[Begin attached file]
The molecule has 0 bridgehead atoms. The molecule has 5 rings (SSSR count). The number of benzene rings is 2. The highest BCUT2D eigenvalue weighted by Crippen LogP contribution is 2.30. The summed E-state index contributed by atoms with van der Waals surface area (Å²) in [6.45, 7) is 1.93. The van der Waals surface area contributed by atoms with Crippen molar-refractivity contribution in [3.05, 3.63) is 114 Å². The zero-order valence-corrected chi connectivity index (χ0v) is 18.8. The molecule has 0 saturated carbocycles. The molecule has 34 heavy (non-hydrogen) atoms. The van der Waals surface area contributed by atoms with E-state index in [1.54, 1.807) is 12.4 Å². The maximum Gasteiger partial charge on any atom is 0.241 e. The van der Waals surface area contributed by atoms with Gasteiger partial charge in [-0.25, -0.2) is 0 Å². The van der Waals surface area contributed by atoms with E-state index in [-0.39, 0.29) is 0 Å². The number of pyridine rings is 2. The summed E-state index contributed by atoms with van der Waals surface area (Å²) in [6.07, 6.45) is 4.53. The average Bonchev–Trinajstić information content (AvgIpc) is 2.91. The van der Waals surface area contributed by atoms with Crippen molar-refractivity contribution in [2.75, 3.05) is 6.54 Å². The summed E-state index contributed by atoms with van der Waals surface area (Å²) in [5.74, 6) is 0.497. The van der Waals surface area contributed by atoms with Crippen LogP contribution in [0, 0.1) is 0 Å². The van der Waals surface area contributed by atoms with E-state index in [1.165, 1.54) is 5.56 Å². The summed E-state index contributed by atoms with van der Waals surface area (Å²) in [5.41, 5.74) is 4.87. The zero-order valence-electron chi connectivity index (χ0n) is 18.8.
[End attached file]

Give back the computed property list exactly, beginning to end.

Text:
The molecule has 0 bridgehead atoms. The molecule has 5 rings (SSSR count). The number of benzene rings is 2. The highest BCUT2D eigenvalue weighted by Crippen LogP contribution is 2.30. The summed E-state index contributed by atoms with van der Waals surface area (Å²) in [6.45, 7) is 1.93. The van der Waals surface area contributed by atoms with Crippen molar-refractivity contribution in [3.05, 3.63) is 114 Å². The zero-order valence-corrected chi connectivity index (χ0v) is 18.8. The molecule has 0 saturated carbocycles. The molecule has 34 heavy (non-hydrogen) atoms. The van der Waals surface area contributed by atoms with E-state index in [1.54, 1.807) is 12.4 Å². The maximum Gasteiger partial charge on any atom is 0.241 e. The van der Waals surface area contributed by atoms with Gasteiger partial charge in [-0.25, -0.2) is 0 Å². The van der Waals surface area contributed by atoms with E-state index in [-0.39, 0.29) is 0 Å². The number of pyridine rings is 2. The summed E-state index contributed by atoms with van der Waals surface area (Å²) in [6.07, 6.45) is 4.53. The average Bonchev–Trinajstić information content (AvgIpc) is 2.91. The van der Waals surface area contributed by atoms with Crippen molar-refractivity contribution in [2.75, 3.05) is 6.54 Å². The summed E-state index contributed by atoms with van der Waals surface area (Å²) in [5.74, 6) is 0.497. The van der Waals surface area contributed by atoms with Crippen LogP contribution in [0, 0.1) is 0 Å². The van der Waals surface area contributed by atoms with E-state index in [1.165, 1.54) is 5.56 Å². The summed E-state index contributed by atoms with van der Waals surface area (Å²) in [5.41, 5.74) is 4.87. The zero-order valence-electron chi connectivity index (χ0n) is 18.8.